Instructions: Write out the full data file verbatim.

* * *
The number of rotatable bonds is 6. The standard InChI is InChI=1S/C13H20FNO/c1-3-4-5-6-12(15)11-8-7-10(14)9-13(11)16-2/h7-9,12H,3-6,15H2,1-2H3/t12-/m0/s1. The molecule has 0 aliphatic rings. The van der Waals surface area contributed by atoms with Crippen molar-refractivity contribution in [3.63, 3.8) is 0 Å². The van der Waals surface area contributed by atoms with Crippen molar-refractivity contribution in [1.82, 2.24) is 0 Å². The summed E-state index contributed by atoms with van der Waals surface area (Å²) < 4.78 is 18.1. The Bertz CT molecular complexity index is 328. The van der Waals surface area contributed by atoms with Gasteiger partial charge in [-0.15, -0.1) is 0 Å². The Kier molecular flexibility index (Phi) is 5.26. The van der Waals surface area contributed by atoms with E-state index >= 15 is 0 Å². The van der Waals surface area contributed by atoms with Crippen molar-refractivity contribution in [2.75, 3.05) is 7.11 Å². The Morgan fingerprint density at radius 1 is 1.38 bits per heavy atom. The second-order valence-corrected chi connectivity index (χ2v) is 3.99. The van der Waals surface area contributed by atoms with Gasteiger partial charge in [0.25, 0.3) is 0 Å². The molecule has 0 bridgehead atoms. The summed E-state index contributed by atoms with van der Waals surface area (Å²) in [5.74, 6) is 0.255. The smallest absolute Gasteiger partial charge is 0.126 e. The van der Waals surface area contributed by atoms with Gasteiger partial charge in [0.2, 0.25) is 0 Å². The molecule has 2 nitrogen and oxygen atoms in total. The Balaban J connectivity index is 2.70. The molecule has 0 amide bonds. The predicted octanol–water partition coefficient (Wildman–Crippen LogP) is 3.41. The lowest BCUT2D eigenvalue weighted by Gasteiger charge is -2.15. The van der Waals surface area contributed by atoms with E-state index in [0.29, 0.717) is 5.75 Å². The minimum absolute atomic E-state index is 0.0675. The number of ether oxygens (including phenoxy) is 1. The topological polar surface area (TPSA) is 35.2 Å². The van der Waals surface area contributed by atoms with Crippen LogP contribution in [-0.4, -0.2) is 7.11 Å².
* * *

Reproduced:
The number of rotatable bonds is 6. The standard InChI is InChI=1S/C13H20FNO/c1-3-4-5-6-12(15)11-8-7-10(14)9-13(11)16-2/h7-9,12H,3-6,15H2,1-2H3/t12-/m0/s1. The molecule has 0 aliphatic rings. The van der Waals surface area contributed by atoms with Crippen molar-refractivity contribution in [3.63, 3.8) is 0 Å². The van der Waals surface area contributed by atoms with Crippen molar-refractivity contribution in [1.82, 2.24) is 0 Å². The summed E-state index contributed by atoms with van der Waals surface area (Å²) < 4.78 is 18.1. The Bertz CT molecular complexity index is 328. The van der Waals surface area contributed by atoms with Gasteiger partial charge in [-0.15, -0.1) is 0 Å². The Kier molecular flexibility index (Phi) is 5.26. The van der Waals surface area contributed by atoms with E-state index >= 15 is 0 Å². The van der Waals surface area contributed by atoms with Crippen molar-refractivity contribution in [2.75, 3.05) is 7.11 Å². The Morgan fingerprint density at radius 1 is 1.38 bits per heavy atom. The second-order valence-corrected chi connectivity index (χ2v) is 3.99. The van der Waals surface area contributed by atoms with Gasteiger partial charge in [0.25, 0.3) is 0 Å². The molecule has 0 bridgehead atoms. The summed E-state index contributed by atoms with van der Waals surface area (Å²) in [5.74, 6) is 0.255. The smallest absolute Gasteiger partial charge is 0.126 e. The van der Waals surface area contributed by atoms with Gasteiger partial charge in [0.2, 0.25) is 0 Å². The molecule has 2 nitrogen and oxygen atoms in total. The Balaban J connectivity index is 2.70. The molecule has 0 amide bonds. The predicted octanol–water partition coefficient (Wildman–Crippen LogP) is 3.41. The lowest BCUT2D eigenvalue weighted by Gasteiger charge is -2.15. The van der Waals surface area contributed by atoms with E-state index in [0.29, 0.717) is 5.75 Å². The minimum absolute atomic E-state index is 0.0675. The number of ether oxygens (including phenoxy) is 1. The topological polar surface area (TPSA) is 35.2 Å². The van der Waals surface area contributed by atoms with Crippen LogP contribution in [-0.4, -0.2) is 7.11 Å².